Ice Storm Power Outages Lead to Carbon Monoxide Deaths

PHOTO: Chris Devine, center, hauls a sled of gifts

At least eight people have died from carbon monoxide poisoning from their emergency generators after an ice storm walloped parts of the Midwest, the Northeast and Canada.

Thousands of people are still without power today, leaving many dependent on their generators for heat and electricity in their homes.

Authorities blame the storm for 27 deaths; 17 in the U.S. and 10 in Canada. Eight of those deaths are apparently from carbon monoxide poisoning.

Deaths from gasoline fuelled generators, which emit CO gas, are easily preventable, according to Mike Grant, Operations Chief at the Maine Emergency Management Agency.

"It's usually people who have used this stuff [generators] a lot. They are just complacent. They have used it before and it's never become a problem, but it depends on the circumstances," Grant said.

In Maine, where the Central Main Power Company still has 24,540 customers without power, a 50-year-old man died from CO poisoning while refilling his generator in an enclosed outhouse, according to police.

"He might as well had gone in there and placed a masked over his nose and started to breathe pure carbon monoxide, because that's basically what he did," Grant told ABC News. "The family checked on him 15 minutes later and he was already dead, so it doesn't take very long."

Carbon monoxide is an odorless, colorless gas that reduces the blood's ability to carry oxygen to the brain. The brain can only survive for four to six minutes without oxygen before one becomes unconscious or dies, according to Grant.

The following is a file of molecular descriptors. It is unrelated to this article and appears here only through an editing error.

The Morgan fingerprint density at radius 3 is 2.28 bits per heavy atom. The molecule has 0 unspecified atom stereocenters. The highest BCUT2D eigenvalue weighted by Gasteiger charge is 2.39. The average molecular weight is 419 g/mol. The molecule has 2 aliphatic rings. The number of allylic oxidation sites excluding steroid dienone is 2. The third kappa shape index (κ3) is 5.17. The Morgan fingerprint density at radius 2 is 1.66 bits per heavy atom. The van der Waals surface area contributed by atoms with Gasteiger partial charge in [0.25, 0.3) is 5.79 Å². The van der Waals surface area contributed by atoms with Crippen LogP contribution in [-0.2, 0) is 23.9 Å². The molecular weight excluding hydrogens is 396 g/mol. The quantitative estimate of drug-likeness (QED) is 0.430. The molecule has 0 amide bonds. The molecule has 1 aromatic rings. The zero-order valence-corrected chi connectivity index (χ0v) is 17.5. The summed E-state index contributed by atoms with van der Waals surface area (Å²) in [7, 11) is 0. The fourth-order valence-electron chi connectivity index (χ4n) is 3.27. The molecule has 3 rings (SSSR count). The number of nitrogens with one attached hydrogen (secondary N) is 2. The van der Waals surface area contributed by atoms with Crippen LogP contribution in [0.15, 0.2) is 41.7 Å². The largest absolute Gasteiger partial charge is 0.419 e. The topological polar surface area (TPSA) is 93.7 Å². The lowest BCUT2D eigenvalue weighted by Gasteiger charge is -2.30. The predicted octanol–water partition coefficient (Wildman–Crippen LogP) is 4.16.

More than 400 people a year die in the U.S. from accidental carbon monoxide poisoning, according to Centers for Disease Control and Prevention's website.

"Never run a generator, pressure washer, or any gasoline-powered engine inside a basement, garage, or other enclosed structure, even if the doors or windows are open, unless the equipment is professionally installed and vented," according to the CDC.

"Just opening a window or an open door might not be enough because even then it [carbon monoxide] could build up in a nook or cranny of the room," Grant said. "We recommend it [generators] be outside and at least 15 feet away from windows and doors."

In Michigan on Christmas eve, a "58-year-old father, his wife and two children were overcome by carbon monoxide, " Larry Jerue, undersheriff at the Clinton County Sheriff's office told ABC News. "They [the family] were found and transported to the hospital, but the husband died."

"This is purely preventable," Jerue said. "People feel that there is protective barrier within the garage, but the fact is that the CO will work its way into the home."

"Some people think, well I don't want the motor exposed to the elements, so I'm going to keep it inside," Jerue said.

People who want to protect their generator from the elements should hang a tarp or tent over the generator, while still having it remain open to the outside and away from enclosed areas, Grant said.

"I've been running a generator in my home and I just put a wheel barrow over it," said Grant. "I certainly would not have brought it inside."

Join the Discussion
blog comments powered by Disqus
 
You Might Also Like...